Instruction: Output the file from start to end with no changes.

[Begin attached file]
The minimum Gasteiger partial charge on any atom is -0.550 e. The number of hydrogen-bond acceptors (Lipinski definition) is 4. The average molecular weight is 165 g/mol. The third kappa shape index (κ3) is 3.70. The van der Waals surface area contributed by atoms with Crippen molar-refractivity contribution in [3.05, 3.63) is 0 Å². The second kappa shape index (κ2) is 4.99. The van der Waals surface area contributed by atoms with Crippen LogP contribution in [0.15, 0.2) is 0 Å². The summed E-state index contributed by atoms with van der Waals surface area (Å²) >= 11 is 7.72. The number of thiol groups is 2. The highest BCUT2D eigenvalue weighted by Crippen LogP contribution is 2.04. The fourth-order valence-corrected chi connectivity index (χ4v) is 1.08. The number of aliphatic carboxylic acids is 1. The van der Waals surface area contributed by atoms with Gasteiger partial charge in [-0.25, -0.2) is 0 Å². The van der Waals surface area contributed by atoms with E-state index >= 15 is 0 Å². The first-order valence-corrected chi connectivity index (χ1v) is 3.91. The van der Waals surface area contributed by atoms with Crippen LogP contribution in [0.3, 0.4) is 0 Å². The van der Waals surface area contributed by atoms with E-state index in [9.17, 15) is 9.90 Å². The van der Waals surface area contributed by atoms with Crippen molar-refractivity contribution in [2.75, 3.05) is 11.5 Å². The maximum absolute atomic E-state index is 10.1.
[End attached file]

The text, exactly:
The minimum Gasteiger partial charge on any atom is -0.550 e. The number of hydrogen-bond acceptors (Lipinski definition) is 4. The average molecular weight is 165 g/mol. The third kappa shape index (κ3) is 3.70. The van der Waals surface area contributed by atoms with Crippen molar-refractivity contribution in [3.05, 3.63) is 0 Å². The second kappa shape index (κ2) is 4.99. The van der Waals surface area contributed by atoms with Crippen LogP contribution in [0.15, 0.2) is 0 Å². The summed E-state index contributed by atoms with van der Waals surface area (Å²) >= 11 is 7.72. The number of thiol groups is 2. The highest BCUT2D eigenvalue weighted by Crippen LogP contribution is 2.04. The fourth-order valence-corrected chi connectivity index (χ4v) is 1.08. The number of aliphatic carboxylic acids is 1. The van der Waals surface area contributed by atoms with Gasteiger partial charge in [-0.25, -0.2) is 0 Å². The van der Waals surface area contributed by atoms with E-state index >= 15 is 0 Å². The first-order valence-corrected chi connectivity index (χ1v) is 3.91. The van der Waals surface area contributed by atoms with Crippen LogP contribution in [0.3, 0.4) is 0 Å². The van der Waals surface area contributed by atoms with E-state index in [9.17, 15) is 9.90 Å². The van der Waals surface area contributed by atoms with Crippen molar-refractivity contribution in [2.75, 3.05) is 11.5 Å². The maximum absolute atomic E-state index is 10.1.